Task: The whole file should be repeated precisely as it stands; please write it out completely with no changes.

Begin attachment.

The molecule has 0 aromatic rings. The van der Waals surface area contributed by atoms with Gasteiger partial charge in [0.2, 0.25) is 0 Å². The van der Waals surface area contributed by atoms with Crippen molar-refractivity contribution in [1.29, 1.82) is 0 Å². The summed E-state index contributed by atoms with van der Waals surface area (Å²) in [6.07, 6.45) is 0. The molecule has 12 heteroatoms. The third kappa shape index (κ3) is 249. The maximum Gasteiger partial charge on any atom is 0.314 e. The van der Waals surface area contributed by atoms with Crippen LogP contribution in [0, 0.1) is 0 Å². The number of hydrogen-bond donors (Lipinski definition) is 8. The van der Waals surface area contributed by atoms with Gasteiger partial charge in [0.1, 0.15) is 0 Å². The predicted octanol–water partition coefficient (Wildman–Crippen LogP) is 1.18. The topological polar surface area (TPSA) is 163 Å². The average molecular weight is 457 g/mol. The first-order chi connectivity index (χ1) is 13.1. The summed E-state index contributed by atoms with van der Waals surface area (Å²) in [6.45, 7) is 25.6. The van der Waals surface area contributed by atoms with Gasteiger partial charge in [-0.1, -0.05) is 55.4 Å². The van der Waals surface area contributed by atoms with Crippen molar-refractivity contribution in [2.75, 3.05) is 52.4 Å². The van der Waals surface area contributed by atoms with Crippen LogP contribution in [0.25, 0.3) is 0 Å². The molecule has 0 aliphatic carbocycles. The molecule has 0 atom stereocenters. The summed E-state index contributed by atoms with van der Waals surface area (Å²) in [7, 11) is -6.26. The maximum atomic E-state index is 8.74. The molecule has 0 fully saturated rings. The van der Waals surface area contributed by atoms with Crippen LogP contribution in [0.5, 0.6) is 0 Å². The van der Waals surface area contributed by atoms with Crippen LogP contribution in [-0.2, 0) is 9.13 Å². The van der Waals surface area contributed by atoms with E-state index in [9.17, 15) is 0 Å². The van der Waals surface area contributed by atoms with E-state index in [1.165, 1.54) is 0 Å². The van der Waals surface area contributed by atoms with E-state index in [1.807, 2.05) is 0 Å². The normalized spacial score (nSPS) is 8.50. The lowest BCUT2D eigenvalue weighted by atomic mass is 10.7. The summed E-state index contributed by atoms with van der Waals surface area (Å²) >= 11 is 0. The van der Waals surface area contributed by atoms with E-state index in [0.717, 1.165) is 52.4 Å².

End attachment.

The molecule has 0 aromatic rings. The van der Waals surface area contributed by atoms with Gasteiger partial charge in [0.2, 0.25) is 0 Å². The van der Waals surface area contributed by atoms with Crippen molar-refractivity contribution in [1.29, 1.82) is 0 Å². The summed E-state index contributed by atoms with van der Waals surface area (Å²) in [6.07, 6.45) is 0. The molecule has 12 heteroatoms. The third kappa shape index (κ3) is 249. The maximum Gasteiger partial charge on any atom is 0.314 e. The van der Waals surface area contributed by atoms with Crippen LogP contribution in [0, 0.1) is 0 Å². The number of hydrogen-bond donors (Lipinski definition) is 8. The van der Waals surface area contributed by atoms with Gasteiger partial charge in [0.1, 0.15) is 0 Å². The predicted octanol–water partition coefficient (Wildman–Crippen LogP) is 1.18. The topological polar surface area (TPSA) is 163 Å². The average molecular weight is 457 g/mol. The first-order chi connectivity index (χ1) is 13.1. The summed E-state index contributed by atoms with van der Waals surface area (Å²) in [6.45, 7) is 25.6. The van der Waals surface area contributed by atoms with Gasteiger partial charge in [-0.1, -0.05) is 55.4 Å². The van der Waals surface area contributed by atoms with Crippen molar-refractivity contribution in [2.75, 3.05) is 52.4 Å². The van der Waals surface area contributed by atoms with Crippen LogP contribution in [0.25, 0.3) is 0 Å². The molecule has 0 aliphatic carbocycles. The molecule has 0 atom stereocenters. The summed E-state index contributed by atoms with van der Waals surface area (Å²) in [7, 11) is -6.26. The maximum atomic E-state index is 8.74. The molecule has 0 fully saturated rings. The van der Waals surface area contributed by atoms with Crippen LogP contribution in [0.5, 0.6) is 0 Å². The van der Waals surface area contributed by atoms with Crippen LogP contribution in [-0.2, 0) is 9.13 Å². The van der Waals surface area contributed by atoms with E-state index in [9.17, 15) is 0 Å². The van der Waals surface area contributed by atoms with E-state index in [1.165, 1.54) is 0 Å². The van der Waals surface area contributed by atoms with E-state index in [1.807, 2.05) is 0 Å². The normalized spacial score (nSPS) is 8.50. The lowest BCUT2D eigenvalue weighted by atomic mass is 10.7. The summed E-state index contributed by atoms with van der Waals surface area (Å²) >= 11 is 0. The van der Waals surface area contributed by atoms with E-state index in [0.717, 1.165) is 52.4 Å².